Regional economic integration is good for regional growth and it is good for growth in the service sector in Taiwan’s region. There are winners and losers in integration processes; but regional economic integration can help empower losers and turn them into winners. As for outsiders, it is unlikely for them to be winners.
However, there are lifeboats for outsiders to mitigate the impacts. TiSA has many chapters that are similar to the TPP and the TPP’s chapters in services must be a reference for the RCEP.
APEC is also working on TiSA consistent services liberalization with the aim of boosting growth.
Taiwan’s economic performance has been miserable. Despite its limited FTA coverage, taking part in TiSA and APEC services agreements might give it an opportunity to achieve recovery and long-term growth momentum.
Darson Chiu is deputy director of the Macroeconomic Forecasting Center at the Taiwan Institute of Economic Research.
For the Chinese Communist Party (CCP), China’s “century of humiliation” is the gift that keeps on giving. Beijing returns again and again to the theme of Western imperialism, oppression and exploitation to keep stoking the embers of grievance and resentment against the West, and especially the US. However, the People’s Republic of China (PRC) that in 1949 announced it had “stood up” soon made clear what that would mean for Chinese and the world — and it was not an agenda that would engender pride among ordinary Chinese, or peace of mind in the international community. At home, Mao Zedong (毛澤東) launched
The restructuring of supply chains, particularly in the semiconductor industry, was an essential part of discussions last week between Taiwan and a US delegation led by US Undersecretary of State for Economic Growth, Energy and the Environment Keith Krach. It took precedent over the highly anticipated subject of bilateral trade partnerships, and Taiwan Semiconductor Manufacturing Co (TSMC) founder Morris Chang’s (張忠謀) appearance on Friday at a dinner hosted by President Tsai Ing-wen (蔡英文) for Krach was a subtle indicator of this. Chang was in photographs posted by Tsai on Facebook after the dinner, but no details about their discussions were disclosed. With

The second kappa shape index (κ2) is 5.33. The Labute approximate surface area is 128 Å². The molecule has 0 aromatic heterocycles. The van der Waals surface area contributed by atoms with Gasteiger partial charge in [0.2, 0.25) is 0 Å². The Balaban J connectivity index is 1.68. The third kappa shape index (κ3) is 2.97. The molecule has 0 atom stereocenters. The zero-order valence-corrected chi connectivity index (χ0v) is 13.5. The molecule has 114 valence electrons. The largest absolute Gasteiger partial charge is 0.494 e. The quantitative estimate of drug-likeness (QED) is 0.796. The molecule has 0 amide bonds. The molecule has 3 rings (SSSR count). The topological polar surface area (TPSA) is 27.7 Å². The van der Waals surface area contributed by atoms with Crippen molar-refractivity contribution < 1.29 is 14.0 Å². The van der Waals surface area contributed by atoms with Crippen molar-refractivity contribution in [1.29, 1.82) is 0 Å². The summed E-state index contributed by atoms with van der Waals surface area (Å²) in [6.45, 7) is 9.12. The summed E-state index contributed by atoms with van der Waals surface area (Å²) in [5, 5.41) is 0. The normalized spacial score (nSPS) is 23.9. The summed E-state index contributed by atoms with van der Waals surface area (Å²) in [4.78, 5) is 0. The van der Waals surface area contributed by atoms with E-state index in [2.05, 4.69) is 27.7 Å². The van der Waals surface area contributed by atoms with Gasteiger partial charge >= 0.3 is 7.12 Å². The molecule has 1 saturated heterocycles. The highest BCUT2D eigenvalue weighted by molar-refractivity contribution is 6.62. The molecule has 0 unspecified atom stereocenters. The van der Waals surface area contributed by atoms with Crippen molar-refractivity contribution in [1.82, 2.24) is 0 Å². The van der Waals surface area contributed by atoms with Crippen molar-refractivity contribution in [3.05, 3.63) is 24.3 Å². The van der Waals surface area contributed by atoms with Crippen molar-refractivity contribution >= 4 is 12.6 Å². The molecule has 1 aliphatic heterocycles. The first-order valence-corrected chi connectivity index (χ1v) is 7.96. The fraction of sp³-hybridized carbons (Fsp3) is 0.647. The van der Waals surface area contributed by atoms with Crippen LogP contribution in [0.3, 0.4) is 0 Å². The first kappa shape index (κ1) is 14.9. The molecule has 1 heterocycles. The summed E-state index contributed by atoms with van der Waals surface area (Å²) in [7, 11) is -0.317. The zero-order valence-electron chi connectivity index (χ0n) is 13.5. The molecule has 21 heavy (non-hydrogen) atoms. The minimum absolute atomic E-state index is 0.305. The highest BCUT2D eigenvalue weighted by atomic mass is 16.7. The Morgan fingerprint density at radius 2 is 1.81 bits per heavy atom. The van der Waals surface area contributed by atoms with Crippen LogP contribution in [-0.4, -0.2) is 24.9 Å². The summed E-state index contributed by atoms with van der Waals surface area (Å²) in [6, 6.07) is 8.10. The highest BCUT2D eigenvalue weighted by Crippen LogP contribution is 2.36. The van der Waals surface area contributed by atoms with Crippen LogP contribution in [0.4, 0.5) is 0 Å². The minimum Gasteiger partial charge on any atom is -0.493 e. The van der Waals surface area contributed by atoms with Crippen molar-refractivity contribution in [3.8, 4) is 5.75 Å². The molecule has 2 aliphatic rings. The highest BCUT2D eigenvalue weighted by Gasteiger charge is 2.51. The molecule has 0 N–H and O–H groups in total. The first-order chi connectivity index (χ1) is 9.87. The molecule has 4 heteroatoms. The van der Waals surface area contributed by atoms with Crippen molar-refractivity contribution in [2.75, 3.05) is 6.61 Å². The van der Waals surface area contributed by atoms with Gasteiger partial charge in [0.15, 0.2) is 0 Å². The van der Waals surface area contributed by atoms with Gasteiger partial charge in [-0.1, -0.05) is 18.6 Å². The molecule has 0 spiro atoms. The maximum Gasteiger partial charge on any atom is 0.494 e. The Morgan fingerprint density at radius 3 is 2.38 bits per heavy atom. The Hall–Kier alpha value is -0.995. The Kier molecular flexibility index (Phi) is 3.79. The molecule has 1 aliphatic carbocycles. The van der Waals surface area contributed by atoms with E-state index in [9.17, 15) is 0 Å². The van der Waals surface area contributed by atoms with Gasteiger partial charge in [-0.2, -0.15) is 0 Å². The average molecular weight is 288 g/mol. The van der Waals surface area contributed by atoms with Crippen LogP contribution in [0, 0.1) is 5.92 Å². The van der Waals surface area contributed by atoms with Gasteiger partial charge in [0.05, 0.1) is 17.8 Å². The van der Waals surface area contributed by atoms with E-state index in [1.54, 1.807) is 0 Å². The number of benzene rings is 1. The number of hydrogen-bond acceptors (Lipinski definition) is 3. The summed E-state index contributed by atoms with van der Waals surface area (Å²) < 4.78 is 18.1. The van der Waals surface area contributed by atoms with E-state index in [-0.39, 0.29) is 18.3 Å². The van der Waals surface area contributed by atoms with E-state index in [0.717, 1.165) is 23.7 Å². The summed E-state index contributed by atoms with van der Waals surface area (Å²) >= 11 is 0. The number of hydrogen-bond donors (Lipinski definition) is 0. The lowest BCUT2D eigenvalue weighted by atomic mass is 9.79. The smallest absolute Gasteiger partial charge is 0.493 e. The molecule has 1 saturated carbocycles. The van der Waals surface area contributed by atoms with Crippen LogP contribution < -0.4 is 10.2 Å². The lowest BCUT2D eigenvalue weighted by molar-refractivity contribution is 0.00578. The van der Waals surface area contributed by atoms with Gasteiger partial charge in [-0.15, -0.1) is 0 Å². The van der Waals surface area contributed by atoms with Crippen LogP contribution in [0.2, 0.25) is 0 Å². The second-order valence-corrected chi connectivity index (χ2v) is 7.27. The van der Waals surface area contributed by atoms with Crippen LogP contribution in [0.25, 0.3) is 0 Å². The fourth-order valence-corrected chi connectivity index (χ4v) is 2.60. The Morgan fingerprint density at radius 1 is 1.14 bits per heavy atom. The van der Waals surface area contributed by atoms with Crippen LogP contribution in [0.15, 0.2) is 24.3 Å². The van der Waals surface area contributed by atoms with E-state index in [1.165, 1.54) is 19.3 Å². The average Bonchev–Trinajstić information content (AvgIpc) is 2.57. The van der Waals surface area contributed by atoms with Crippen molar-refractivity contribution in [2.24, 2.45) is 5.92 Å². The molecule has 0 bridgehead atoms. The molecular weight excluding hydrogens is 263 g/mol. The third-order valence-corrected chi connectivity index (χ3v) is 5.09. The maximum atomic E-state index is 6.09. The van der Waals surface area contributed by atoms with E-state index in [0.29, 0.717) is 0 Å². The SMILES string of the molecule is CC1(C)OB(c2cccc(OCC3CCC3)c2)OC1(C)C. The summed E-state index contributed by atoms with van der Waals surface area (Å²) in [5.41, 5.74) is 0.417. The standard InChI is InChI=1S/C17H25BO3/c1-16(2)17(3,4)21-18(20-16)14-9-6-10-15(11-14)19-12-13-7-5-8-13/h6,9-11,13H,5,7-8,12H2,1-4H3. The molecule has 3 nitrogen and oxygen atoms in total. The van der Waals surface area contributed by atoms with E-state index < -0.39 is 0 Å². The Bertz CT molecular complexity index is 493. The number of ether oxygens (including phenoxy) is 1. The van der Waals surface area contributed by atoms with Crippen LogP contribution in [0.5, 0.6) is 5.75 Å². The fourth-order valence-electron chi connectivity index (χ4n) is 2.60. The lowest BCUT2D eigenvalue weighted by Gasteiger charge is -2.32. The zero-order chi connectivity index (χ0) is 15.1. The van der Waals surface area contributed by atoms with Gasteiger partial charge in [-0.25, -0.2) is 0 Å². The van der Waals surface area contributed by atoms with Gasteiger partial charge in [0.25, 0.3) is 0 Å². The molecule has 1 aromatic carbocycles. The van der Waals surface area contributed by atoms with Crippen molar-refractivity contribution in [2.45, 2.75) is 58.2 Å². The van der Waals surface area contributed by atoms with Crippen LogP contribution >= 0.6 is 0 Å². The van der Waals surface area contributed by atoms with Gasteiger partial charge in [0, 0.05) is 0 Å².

To say that this year has been eventful for China and the rest of the world would be something of an understatement. First, the US-China trade dispute, already simmering for two years, reached a boiling point as Washington tightened the noose around China’s economy. Second, China unleashed the COVID-19 pandemic on the world, wreaking havoc on an unimaginable scale and turning the People’s Republic of China into a common target of international scorn. Faced with a mounting crisis at home, Chinese President Xi Jinping (習近平) rashly decided to ratchet up military tensions with neighboring countries in a misguided attempt to divert the
Toward the end of former president Ma Ying-jeou’s (馬英九) final term in office, there was much talk about his legacy. Ma himself would likely prefer history books to enshrine his achievements in reducing cross-strait tensions. He might see his meeting with Chinese President Xi Jinping (習近平) in Singapore in 2015 as the high point. However, given his statements in the past few months, he might be remembered more for contributing to the breakup of the Chinese Nationalist Party (KMT). We are still talking about Ma and his legacy because it is inextricably tied to the so-called “1992 consensus” as the bedrock of his